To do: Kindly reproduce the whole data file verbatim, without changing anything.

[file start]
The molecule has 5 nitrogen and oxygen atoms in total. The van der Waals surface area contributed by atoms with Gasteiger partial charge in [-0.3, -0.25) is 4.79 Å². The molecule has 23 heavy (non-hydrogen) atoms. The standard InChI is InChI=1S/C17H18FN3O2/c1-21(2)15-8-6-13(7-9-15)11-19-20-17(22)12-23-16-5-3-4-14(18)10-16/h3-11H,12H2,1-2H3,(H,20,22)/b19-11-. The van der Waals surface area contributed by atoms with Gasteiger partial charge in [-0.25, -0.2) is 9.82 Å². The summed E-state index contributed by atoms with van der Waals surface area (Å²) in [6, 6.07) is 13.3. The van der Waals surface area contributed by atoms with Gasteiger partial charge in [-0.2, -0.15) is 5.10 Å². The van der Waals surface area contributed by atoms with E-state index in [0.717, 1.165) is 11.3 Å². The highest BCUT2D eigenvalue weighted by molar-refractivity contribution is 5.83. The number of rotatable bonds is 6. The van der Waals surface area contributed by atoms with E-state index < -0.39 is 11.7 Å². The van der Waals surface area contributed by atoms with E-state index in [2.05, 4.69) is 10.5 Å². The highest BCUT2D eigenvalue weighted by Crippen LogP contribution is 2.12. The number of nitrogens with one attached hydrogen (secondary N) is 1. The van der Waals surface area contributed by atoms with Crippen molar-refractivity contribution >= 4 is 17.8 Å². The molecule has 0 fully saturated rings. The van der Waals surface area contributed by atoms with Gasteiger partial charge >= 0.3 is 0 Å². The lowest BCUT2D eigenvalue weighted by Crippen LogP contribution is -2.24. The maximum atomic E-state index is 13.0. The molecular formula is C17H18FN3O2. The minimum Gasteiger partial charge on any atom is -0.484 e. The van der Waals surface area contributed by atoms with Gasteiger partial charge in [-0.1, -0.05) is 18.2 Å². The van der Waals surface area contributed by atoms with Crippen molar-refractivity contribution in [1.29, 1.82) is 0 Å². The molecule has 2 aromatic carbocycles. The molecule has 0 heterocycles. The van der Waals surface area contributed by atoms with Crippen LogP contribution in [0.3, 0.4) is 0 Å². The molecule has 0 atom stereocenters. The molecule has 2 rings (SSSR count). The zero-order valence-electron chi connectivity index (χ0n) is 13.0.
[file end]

The molecule has 5 nitrogen and oxygen atoms in total. The van der Waals surface area contributed by atoms with Gasteiger partial charge in [-0.3, -0.25) is 4.79 Å². The molecule has 23 heavy (non-hydrogen) atoms. The standard InChI is InChI=1S/C17H18FN3O2/c1-21(2)15-8-6-13(7-9-15)11-19-20-17(22)12-23-16-5-3-4-14(18)10-16/h3-11H,12H2,1-2H3,(H,20,22)/b19-11-. The van der Waals surface area contributed by atoms with Gasteiger partial charge in [-0.25, -0.2) is 9.82 Å². The summed E-state index contributed by atoms with van der Waals surface area (Å²) in [6, 6.07) is 13.3. The van der Waals surface area contributed by atoms with Gasteiger partial charge in [-0.2, -0.15) is 5.10 Å². The van der Waals surface area contributed by atoms with E-state index in [0.717, 1.165) is 11.3 Å². The highest BCUT2D eigenvalue weighted by molar-refractivity contribution is 5.83. The number of rotatable bonds is 6. The van der Waals surface area contributed by atoms with E-state index < -0.39 is 11.7 Å². The van der Waals surface area contributed by atoms with E-state index in [2.05, 4.69) is 10.5 Å². The highest BCUT2D eigenvalue weighted by Crippen LogP contribution is 2.12. The number of nitrogens with one attached hydrogen (secondary N) is 1. The van der Waals surface area contributed by atoms with Crippen molar-refractivity contribution >= 4 is 17.8 Å². The molecule has 0 fully saturated rings. The van der Waals surface area contributed by atoms with Gasteiger partial charge >= 0.3 is 0 Å². The lowest BCUT2D eigenvalue weighted by Crippen LogP contribution is -2.24. The maximum atomic E-state index is 13.0. The molecular formula is C17H18FN3O2. The minimum Gasteiger partial charge on any atom is -0.484 e. The van der Waals surface area contributed by atoms with Gasteiger partial charge in [-0.1, -0.05) is 18.2 Å². The van der Waals surface area contributed by atoms with Crippen molar-refractivity contribution in [1.29, 1.82) is 0 Å². The molecule has 2 aromatic carbocycles. The molecule has 0 heterocycles. The van der Waals surface area contributed by atoms with Crippen LogP contribution in [0.3, 0.4) is 0 Å². The molecule has 0 atom stereocenters. The molecule has 2 rings (SSSR count). The zero-order valence-electron chi connectivity index (χ0n) is 13.0.